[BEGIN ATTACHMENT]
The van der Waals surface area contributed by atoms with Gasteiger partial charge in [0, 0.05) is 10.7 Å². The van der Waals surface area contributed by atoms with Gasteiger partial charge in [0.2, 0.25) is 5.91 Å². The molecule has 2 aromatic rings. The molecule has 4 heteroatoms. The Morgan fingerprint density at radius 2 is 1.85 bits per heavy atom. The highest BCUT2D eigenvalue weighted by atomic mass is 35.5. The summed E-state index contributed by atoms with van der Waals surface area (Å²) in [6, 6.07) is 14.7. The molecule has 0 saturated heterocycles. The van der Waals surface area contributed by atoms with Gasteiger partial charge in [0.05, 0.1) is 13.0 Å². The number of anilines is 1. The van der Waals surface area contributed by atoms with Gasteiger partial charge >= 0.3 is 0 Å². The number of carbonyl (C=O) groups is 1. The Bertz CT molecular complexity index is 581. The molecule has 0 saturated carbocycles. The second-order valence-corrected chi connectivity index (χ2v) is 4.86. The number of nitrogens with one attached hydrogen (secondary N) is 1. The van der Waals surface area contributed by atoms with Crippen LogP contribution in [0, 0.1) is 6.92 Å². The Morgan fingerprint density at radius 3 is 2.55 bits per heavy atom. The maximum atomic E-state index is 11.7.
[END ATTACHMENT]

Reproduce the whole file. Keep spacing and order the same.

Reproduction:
The van der Waals surface area contributed by atoms with Gasteiger partial charge in [0, 0.05) is 10.7 Å². The van der Waals surface area contributed by atoms with Gasteiger partial charge in [0.2, 0.25) is 5.91 Å². The molecule has 2 aromatic rings. The molecule has 4 heteroatoms. The Morgan fingerprint density at radius 2 is 1.85 bits per heavy atom. The highest BCUT2D eigenvalue weighted by atomic mass is 35.5. The summed E-state index contributed by atoms with van der Waals surface area (Å²) in [6, 6.07) is 14.7. The molecule has 0 saturated heterocycles. The van der Waals surface area contributed by atoms with Gasteiger partial charge in [0.05, 0.1) is 13.0 Å². The number of anilines is 1. The van der Waals surface area contributed by atoms with Gasteiger partial charge >= 0.3 is 0 Å². The number of carbonyl (C=O) groups is 1. The Bertz CT molecular complexity index is 581. The molecule has 0 saturated carbocycles. The second-order valence-corrected chi connectivity index (χ2v) is 4.86. The number of nitrogens with one attached hydrogen (secondary N) is 1. The van der Waals surface area contributed by atoms with Crippen LogP contribution in [0, 0.1) is 6.92 Å². The Morgan fingerprint density at radius 3 is 2.55 bits per heavy atom. The maximum atomic E-state index is 11.7.